If pirates and sailors in the movies have taught us anything, it is to always look for the North Star if we are ever lost at sea. Be it the vast expanse of an ocean with no land in sight or a turbulent sea that threatens to violently eliminate everything the sailor holds dear, the answer to the question "How do I find my way back home?" has always been to locate the North Star and chart the course accordingly.
Filmmakers and film fans, too, have come to co-opt this age-old piece of wisdom, but with stars of a different kind. Be it Super Stars, Stylish Stars, Mega Stars, Power Stars or Mega Power Stars, filmmakers and audiences alike zero in on the actors of their liking and find a sense of joy in watching their antics even if the film around those actors crumbles with each and every wallop of bad writing or directing. In that vein, Simmba might be a brand-new vessel, but Rohit Shetty is a well-worn captain who has tackled the high seas and come out the other side with riches beyond one's wildest expectations.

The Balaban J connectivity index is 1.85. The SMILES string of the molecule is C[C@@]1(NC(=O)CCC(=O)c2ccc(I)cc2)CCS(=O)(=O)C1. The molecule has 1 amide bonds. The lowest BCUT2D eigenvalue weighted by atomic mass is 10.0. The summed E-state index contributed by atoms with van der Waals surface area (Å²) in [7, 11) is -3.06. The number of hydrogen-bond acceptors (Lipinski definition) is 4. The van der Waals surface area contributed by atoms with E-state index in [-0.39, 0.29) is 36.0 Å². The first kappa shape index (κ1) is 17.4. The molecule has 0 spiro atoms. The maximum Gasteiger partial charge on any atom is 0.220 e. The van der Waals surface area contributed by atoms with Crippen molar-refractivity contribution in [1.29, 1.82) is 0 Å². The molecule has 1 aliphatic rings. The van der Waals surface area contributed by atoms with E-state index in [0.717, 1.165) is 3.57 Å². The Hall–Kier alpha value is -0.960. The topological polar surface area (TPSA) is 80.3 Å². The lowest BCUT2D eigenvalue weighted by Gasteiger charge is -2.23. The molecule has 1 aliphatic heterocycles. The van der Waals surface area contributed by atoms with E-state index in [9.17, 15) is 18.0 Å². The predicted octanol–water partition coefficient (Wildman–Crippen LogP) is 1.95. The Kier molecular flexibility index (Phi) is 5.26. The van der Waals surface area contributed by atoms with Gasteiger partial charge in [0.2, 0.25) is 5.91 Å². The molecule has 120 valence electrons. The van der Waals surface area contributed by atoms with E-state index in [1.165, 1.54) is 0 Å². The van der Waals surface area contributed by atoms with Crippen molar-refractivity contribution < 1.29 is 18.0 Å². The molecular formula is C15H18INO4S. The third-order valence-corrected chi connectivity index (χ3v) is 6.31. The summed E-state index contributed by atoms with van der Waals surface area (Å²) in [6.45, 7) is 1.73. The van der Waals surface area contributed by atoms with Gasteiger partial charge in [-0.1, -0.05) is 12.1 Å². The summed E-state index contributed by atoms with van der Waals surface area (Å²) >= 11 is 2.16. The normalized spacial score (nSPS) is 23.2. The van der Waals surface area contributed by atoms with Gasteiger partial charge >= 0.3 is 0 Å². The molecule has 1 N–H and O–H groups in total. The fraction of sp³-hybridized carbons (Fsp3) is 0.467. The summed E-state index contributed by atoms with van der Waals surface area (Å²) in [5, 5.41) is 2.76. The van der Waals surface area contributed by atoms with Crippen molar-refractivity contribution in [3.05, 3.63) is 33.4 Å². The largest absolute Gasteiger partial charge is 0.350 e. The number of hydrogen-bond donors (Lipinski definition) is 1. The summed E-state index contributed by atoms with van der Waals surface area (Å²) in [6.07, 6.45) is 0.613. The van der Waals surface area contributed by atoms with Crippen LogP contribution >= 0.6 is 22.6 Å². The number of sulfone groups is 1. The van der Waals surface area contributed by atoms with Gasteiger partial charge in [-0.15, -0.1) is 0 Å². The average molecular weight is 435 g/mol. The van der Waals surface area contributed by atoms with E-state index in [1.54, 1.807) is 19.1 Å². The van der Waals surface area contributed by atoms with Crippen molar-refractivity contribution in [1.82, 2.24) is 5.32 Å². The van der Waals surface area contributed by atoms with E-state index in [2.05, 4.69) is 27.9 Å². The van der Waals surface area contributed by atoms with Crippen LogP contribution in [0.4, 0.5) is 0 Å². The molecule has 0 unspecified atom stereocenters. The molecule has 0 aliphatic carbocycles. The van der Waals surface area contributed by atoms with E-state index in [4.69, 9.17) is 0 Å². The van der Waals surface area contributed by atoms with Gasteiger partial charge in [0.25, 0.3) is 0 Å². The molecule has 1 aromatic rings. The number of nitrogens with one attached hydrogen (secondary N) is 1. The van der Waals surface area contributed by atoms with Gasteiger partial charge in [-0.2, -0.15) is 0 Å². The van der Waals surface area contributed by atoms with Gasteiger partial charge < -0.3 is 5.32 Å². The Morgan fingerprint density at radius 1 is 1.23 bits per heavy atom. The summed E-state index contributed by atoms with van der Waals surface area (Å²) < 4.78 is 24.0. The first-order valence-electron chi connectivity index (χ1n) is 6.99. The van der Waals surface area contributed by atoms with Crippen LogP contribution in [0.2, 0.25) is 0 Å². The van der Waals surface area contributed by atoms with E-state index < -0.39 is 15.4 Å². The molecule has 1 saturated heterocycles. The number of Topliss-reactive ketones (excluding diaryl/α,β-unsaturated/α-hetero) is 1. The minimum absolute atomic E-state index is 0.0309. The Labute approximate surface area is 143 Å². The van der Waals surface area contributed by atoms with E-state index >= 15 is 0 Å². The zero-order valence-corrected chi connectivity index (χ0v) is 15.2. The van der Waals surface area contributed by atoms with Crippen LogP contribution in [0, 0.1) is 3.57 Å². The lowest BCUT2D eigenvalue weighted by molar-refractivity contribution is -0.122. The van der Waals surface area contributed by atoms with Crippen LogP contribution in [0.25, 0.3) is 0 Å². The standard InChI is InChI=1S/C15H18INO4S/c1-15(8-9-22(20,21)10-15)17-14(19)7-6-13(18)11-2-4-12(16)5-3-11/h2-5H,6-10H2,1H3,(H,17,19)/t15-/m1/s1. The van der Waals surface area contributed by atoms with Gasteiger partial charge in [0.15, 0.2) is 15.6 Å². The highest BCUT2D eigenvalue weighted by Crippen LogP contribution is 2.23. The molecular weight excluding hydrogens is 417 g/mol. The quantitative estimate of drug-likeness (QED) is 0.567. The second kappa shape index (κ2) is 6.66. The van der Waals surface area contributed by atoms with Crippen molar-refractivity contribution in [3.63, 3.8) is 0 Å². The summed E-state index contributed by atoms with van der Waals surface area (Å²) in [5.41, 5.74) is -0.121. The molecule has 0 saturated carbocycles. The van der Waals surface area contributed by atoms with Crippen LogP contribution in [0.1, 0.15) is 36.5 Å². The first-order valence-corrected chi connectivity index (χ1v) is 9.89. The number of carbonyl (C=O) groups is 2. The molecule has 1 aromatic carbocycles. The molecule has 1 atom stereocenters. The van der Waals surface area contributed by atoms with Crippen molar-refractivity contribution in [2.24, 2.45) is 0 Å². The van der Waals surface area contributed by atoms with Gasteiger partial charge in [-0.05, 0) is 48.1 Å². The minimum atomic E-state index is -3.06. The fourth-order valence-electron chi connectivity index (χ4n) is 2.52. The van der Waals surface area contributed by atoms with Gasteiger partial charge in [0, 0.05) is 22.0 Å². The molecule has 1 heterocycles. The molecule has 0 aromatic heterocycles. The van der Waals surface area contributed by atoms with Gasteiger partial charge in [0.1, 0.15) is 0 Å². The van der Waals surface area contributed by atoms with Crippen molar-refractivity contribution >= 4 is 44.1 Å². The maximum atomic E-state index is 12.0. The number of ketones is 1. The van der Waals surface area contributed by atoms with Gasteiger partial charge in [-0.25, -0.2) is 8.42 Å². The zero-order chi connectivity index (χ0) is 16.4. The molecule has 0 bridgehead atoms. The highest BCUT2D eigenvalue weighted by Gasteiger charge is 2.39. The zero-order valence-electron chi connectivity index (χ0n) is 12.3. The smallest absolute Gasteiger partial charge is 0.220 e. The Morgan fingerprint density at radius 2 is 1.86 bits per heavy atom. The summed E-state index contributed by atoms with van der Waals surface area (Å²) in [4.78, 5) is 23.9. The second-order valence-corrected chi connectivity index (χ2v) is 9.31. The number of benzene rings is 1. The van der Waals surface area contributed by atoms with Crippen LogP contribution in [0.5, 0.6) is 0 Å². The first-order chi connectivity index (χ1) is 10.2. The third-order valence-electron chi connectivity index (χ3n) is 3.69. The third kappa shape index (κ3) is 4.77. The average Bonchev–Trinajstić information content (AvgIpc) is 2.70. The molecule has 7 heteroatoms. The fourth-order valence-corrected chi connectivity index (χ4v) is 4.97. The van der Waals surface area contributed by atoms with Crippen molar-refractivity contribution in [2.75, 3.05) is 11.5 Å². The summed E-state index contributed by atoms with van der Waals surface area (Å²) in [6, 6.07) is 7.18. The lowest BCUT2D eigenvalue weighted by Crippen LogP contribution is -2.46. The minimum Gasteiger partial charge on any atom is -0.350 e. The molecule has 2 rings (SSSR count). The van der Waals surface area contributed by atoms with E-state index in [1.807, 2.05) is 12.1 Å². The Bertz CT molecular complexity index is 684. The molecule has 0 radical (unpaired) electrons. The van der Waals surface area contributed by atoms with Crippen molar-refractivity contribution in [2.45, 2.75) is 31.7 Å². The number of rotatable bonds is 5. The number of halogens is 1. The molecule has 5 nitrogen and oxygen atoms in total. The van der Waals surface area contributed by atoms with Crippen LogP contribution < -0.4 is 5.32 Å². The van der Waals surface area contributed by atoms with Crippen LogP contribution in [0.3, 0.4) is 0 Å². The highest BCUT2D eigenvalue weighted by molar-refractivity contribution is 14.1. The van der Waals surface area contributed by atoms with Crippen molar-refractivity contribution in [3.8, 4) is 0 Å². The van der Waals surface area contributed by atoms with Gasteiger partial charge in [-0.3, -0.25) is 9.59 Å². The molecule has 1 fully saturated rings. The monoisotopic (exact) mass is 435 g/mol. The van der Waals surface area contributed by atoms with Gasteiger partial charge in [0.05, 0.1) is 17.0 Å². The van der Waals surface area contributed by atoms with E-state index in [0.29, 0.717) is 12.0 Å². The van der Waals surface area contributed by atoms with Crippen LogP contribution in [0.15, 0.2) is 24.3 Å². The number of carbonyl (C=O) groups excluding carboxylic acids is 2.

To the non-Telugu folk in the readership, the synopsis of Simmba (remake of sensational cinematic spectacular - Temper
) goes something like this: Sangram "Simmba" Bhalerao (Ranveer Singh) is a corrupt police inspector of Miramar Police Station in Goa. He makes nice with local gangster Durva Ranade (Sonu Sood) and turns a blind eye to most of the latter's illegal activities in exchange for a metric ton of 2,000 rupee notes.